During a tax reform discussion in West Virginia Thursday, President Donald Trump repeated an unfounded claim he has made many times: millions of people voted illegally in the 2016 election. The president failed to provide any evidence for his claim each time.
This time the president called out the state of California. Trump lost in California in 2016 and maintains a contentious relationship with the state.
"In many places the same person in California votes many times," Trump stated.
They always like to say, 'Oh, that's a conspiracy theory.' It's not a conspiracy theory. Millions and millions of people, and it's very hard because the state guards their records."
And Trump was correct. He is being called a conspiracy theorist.
California Democratic Secretary of State Alex Padilla responded to Trump's latest attack on the state, dismissing the President as "a conspiracy theorist."
His dishonesty and his rants dishonor the thousands of local elections officials and volunteers who work hard to administer our elections with integrity," the statement said. "Trump was even forced to dissolve his sham election commission, which was a waste of taxpayer dollars and failed to provide a shred of evidence to support his voter fraud lies."
In 2016, Trump won the Electoral College but lost the popular vote.
At the time, and ever since, rather than conceding his opponent gained more votes, Trump claimed he won "if you deduct the millions of people who voted illegally."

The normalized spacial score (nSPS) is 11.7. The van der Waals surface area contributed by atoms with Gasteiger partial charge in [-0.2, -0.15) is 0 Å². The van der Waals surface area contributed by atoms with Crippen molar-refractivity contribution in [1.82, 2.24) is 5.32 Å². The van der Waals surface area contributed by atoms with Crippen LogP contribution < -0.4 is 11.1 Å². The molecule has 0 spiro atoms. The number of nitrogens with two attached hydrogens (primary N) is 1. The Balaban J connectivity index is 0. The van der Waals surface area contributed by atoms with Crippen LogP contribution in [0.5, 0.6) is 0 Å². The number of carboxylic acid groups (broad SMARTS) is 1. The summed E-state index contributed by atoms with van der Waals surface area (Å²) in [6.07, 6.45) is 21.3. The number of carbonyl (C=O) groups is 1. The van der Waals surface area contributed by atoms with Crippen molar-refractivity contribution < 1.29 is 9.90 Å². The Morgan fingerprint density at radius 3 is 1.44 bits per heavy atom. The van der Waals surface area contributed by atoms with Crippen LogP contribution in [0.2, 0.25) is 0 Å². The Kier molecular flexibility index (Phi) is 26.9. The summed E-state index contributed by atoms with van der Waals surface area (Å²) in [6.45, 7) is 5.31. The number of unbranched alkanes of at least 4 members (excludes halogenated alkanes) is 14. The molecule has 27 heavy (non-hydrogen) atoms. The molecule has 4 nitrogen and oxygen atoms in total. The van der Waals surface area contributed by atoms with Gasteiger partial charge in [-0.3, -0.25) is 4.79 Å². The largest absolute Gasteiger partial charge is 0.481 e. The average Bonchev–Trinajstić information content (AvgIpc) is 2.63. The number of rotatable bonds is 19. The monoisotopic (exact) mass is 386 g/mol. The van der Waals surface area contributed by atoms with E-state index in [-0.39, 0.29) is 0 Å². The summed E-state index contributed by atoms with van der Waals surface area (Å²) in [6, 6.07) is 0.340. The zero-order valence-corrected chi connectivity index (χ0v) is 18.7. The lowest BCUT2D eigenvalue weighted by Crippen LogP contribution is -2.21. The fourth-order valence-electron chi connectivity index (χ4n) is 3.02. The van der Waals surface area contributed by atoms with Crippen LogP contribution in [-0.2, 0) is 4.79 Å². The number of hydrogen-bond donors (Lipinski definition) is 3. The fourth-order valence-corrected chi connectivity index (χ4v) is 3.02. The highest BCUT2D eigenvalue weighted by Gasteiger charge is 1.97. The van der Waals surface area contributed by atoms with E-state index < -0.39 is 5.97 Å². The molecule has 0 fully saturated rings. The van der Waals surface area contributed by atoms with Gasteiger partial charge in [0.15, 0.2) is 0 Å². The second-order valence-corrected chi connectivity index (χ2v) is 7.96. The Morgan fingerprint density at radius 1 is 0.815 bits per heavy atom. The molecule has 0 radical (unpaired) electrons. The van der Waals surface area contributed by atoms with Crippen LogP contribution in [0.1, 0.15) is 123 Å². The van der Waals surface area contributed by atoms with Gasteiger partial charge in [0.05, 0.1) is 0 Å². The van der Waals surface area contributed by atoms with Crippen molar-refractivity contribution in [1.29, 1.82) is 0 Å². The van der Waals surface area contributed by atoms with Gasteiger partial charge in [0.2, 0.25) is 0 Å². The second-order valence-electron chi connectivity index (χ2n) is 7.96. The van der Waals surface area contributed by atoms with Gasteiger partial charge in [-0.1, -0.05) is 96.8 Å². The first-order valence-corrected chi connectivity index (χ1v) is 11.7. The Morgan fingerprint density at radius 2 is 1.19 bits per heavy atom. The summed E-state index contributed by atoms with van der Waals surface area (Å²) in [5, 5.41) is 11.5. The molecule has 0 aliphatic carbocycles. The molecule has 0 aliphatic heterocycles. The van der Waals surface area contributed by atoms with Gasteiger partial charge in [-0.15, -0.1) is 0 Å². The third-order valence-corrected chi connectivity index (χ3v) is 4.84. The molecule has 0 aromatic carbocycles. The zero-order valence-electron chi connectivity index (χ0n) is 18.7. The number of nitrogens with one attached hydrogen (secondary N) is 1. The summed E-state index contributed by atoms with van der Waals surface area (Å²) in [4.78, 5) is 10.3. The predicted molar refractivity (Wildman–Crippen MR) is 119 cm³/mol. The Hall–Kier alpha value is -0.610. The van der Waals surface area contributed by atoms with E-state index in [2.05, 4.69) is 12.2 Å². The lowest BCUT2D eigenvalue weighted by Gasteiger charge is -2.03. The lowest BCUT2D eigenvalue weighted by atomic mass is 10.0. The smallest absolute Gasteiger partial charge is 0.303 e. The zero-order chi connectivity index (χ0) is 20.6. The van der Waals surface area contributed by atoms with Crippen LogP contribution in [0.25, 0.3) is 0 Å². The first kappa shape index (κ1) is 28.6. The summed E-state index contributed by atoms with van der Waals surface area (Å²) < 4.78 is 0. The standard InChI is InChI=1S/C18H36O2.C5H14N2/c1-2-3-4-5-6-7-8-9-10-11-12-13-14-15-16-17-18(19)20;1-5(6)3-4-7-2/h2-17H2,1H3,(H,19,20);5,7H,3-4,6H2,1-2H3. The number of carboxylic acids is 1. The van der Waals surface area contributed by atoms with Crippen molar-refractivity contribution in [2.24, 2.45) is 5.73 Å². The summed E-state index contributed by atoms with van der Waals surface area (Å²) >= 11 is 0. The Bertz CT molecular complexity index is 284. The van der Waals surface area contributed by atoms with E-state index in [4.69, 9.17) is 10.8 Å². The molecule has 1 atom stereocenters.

In a political commentary, CNN White House reporter Stephen Collinson said "Donald Trump often acts like a President touting a solution in search of a problem."
Whether it's because of his own conspiratorial mindset, a desire to keep political loyalists engaged or a lack of interest in dry policy details, Trump frequently acts to address an idiosyncratic version of reality. ...Trump has often waded in to tackle what he bills as a national emergency that few other people see.
A collection of research, provided by the Brennan Center for Justice at New York University Law School, found no evidence for Trump's claim of widespread voter fraud in the United States. Study after study, commission after commission, yielded the same results for years and continue to.
"The president has continued to claim voter fraud was a problem in the 2016 election," states the Brennan Center for Justice report.
But a look at the facts makes clear fraud is vanishingly rare, and does not happen on a scale even close to that necessary to “rig” an election.
The White House provided no evidence of widespread voter fraud when they made their claims. But after Trump's repeated statements about his loss in the popular election being the result of massive voter fraud directed only at himself, as Republicans maintained control of the House and Senate, a commission to investigate the issue was created last year.
On May 11, 2017, Trump signed an executive order creating the “Presidential Advisory Commission on Election Integrity.”
Vice President Mike Pence was chair, and Kansas Secretary of State Kris Kobach — one of the nation’s leading promoters of the myth of voter fraud and laws restricting access to voting — was vice chair. Trump stacked the deck with people from leading conservative organizations like Hans von Spakovsky of the Heritage Foundation and J. Christian Adams of the Public Interest Legal Foundation.
The commission, unable to find any evidence of massive or even minor voter fraud large enough to account for Trump's popular vote loss, shut down in early January 2018. Trump tweeted the system "rigged" for not finding any evidence to back his claims explaining his loss.
People didn't quite agree with the president's assessment.